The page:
Certain canine extremities tend to get a good deal of attention. For example, most people understand the importance of dog paw care and dog ear care. But what about that wagging rear-most appendage? Lots of people don’t think much about common dog tail problems.
While they happen less often than many other types of health concerns, issue affecting your assistance dog’s tail can certainly pop up. Any source of discomfort or pain needs to be addressed promptly. It’s not just for your dog’s sake; any suffering also interferes with your hearing, guide, or service dog’s ability to concentrate on and perform her important tasks.
So, here’s a quick look at some common dog tail problems to be aware of and on the lookout for.
Skin Infections on the Tail
Your assistance dog’s tail has thin skin that’s vulnerable to cuts, punctures, and other superficial wounds. They can happen any number of ways. If your dog plays with others at the dog park during off times, a nip on the tail may break the skin. Fleas, allergies, or just some regular run-of-the-mill itching can trigger scratching that might create an open cut. Regardless, it doesn’t take much for a bacterial infection to take hold on the tail.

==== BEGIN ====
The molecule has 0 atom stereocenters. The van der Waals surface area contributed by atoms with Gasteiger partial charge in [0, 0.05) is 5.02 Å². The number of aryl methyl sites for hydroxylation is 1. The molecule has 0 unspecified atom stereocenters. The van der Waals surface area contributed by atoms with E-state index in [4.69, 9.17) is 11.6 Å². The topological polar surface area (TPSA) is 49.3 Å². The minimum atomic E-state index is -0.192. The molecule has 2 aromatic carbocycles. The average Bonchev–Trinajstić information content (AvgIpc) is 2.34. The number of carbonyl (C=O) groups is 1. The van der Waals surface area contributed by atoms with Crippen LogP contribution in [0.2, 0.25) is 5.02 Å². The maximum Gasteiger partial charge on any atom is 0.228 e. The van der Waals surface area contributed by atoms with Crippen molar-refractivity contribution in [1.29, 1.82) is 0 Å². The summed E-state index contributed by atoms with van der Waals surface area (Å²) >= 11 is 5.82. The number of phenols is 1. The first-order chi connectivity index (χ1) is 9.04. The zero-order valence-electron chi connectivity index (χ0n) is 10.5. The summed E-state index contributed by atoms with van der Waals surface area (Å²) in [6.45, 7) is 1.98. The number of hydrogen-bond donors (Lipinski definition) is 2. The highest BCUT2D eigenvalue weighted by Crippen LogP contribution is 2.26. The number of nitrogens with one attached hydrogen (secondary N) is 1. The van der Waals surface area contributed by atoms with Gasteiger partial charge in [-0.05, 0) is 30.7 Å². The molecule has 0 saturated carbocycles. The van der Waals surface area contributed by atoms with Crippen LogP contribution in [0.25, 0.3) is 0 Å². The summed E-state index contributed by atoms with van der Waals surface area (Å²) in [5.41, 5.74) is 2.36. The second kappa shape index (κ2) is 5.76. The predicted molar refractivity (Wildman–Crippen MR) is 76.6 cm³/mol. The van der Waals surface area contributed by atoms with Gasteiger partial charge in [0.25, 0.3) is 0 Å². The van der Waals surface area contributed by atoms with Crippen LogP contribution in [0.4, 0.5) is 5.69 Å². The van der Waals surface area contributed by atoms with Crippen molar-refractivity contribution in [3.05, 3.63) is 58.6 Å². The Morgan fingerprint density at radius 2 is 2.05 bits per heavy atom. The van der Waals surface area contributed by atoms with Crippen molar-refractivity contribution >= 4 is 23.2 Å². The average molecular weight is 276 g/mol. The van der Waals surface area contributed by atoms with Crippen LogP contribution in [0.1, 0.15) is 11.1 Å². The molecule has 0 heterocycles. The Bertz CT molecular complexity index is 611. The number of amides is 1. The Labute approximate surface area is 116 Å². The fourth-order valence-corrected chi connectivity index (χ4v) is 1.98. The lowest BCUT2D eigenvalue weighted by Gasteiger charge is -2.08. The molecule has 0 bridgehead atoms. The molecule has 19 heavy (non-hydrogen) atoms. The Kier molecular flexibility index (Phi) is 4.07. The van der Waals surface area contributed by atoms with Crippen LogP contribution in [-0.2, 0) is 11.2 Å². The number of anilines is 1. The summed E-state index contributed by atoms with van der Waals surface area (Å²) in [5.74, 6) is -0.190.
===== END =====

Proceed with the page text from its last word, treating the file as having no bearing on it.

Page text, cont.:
Symptoms of a skin infection typically include redness, swelling, itchiness, crusting, pustules, raised lesions, discharge, or hair loss. If you notice any of these signs, schedule an appointment with your vet. Often, treatment just requires a course of topical antibiotics; sometimes, oral antibiotics are also prescribed.
Yes, your service, hearing or guide dog’s tail can get sprained or strained. Usually, it’s an overuse injury. Dogs who swim are especially vulnerable due to the rudder motion they make with their tail in the water. The muscles, joints, and ligaments in the tail get tired and weak and experience pain. This often leaves the tail hanging limp.
If you notice your assistance dog’s tail just sort of hanging there, and a lack of wagging, make an appointment with your veterinarian. Treatment might mean immobilizing the tail so it can rest and heal. An anti-inflammatory is frequently administered to treat the pain and swelling as well.
Trauma to a dog’s tail can cause an array of injuries, such as bruises, blood vessel damage, nerve damage, fractures, and dislocations. Some dogs wag their tails so often and with such force that they injure them by whacking into hard objects or corners. If the tail gets yanked or twisted, or if something heavy is placed on the tail or falls on it, this too can cause trauma. Tails are also vulnerable to getting stepped on or run over by a vehicle, wheelchair, or scooter.
If you notice your assistance dog isn’t moving her tail or seems to be holding it in a strange position, or if she’s pawing at it or otherwise acting as if it hurts, it’s time for a trip to the vet. Obviously, some traumas are worse than others, and the treatment and recovery time depend on the nature and severity of the injury.